“One of the things people underestimate is that very few actors have cut through in those roles. Lots of people have played those parts but Ben and Martin are the Sherlock and Dr Watson of this era,” says Gatiss, 50, also a writer on Doctor Who and best remembered from television comedy ensemble The League of Gentlemen.
The co-creators say successfully adapting the most adapted fictional character in history called for a mixture of love and irreverence. “There are so many adaptations: Arthur Conan Doyle’s original work is so brilliant and beloved, it’s a great leg-up, but the thing you have to do is do something distinct with your work,” says Gatiss.
“Our version stands out, I hope, because it is
IN A WORLD THAT HAS TURNED ITS BACK ON EXPERTS WE HAVE A SHOW WITH A HERO-EXPERT IN IT
Sherlock set in the modern day and despite the essential heresy of the format, it is a very faithful and loving version of the original.
“But we have exactly the same reverence that Conan Doyle did — absolutely none. We love it to death but you mustn’t approach it as holy writ, because it isn’t.”
Moffat, 55, says he once believed popular British characters such as the Doctor, Sherlock Holmes and James Bond showed audiences preferred a brainy rather than brawny hero, but after the Brexit referendum in Britain and the election of Donald Trump as US president, he is no longer sure.
“I would say half the world is going mad, but the massive popularity of our show and the character continues to give me hope,” he says.
“Britain seems to have changed, and I find it very dispiriting. In a world that has turned its back on experts we have a show with a heroexpert in it. Being good at stuff and clever is important, and can be quite sexy.
“Since we seem to be favouring dolts at the moment — as if somehow they have anything to offer us — and in an era when we have elected the first genuine moron for [US] president, I think it’s good that we have Sherlock.”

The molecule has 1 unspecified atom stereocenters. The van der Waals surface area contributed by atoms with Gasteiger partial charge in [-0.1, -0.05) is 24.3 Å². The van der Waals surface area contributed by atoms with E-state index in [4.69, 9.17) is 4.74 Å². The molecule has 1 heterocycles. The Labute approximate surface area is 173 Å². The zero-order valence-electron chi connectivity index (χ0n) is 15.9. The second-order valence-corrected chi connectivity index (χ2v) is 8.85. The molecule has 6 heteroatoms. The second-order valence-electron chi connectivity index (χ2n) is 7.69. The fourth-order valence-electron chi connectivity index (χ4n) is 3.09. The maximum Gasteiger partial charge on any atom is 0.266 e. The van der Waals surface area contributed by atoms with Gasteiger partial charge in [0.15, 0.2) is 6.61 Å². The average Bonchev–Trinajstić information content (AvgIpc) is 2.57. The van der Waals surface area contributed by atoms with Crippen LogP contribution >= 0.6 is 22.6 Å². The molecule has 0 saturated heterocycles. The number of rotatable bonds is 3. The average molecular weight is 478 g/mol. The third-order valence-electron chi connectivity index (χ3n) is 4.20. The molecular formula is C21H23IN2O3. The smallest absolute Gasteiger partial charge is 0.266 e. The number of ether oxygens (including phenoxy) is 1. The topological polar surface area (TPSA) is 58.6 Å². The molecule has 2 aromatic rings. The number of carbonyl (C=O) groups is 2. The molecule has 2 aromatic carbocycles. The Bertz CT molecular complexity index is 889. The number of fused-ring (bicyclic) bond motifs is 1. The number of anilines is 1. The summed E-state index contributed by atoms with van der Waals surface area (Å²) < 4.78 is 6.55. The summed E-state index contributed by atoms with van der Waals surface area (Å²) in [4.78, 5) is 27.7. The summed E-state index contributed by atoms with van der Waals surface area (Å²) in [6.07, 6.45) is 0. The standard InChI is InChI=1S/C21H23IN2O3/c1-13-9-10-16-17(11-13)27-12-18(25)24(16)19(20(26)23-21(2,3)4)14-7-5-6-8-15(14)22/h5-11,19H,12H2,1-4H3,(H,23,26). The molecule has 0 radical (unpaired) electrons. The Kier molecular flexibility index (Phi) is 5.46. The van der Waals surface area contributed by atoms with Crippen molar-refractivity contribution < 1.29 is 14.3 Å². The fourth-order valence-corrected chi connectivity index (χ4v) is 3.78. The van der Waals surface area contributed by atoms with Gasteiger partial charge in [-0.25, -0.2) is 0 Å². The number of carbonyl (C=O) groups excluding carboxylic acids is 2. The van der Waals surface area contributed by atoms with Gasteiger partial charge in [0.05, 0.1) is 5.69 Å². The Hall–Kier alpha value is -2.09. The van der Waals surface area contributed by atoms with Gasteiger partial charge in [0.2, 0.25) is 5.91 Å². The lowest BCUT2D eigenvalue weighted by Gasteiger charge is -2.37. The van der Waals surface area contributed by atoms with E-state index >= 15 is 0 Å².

That’s not to say Sherlock is becoming political, though the first episode of this three-part season is titled The Six Thatchers, on account of a mystery involving someone destroying images of former prime minister Margaret Thatcher.
“Sherlock has never reflected the headlines; it’s a slightly lurid and heightened version of reality. You have to accept there is an intellectual superman who can do these incredible things and make the police look stupid, and go on adventures with him,” says Moffatt.
“Sherlock has to be slightly out of the loop for us to enjoy the escapism of it. Maybe increasingly we want more of it because the world is so bloody dark.”
Gatiss finds the distinction between dark and light, drama and comedy, to be artificial.
“Life as we know it is a strange mishmash of both, like laughing hysterically when you shouldn’t, and finding humour in unexpected dramatic situations,” he says.
Moreover, Gatiss, Moffat and Freeman are positive about the chances of a fifth season. “We obviously don’t know if a new season will be commissioned, but we would love to carry on, and everyone wants us to,” says Gatiss. season four premieres on Monday on streaming service Stan.
Freeman with co-star Benedict Cumberbatch in
Martin Freeman as Dr John Watson, left; Sherlock creators Steven Moffat and Mark Gatiss, above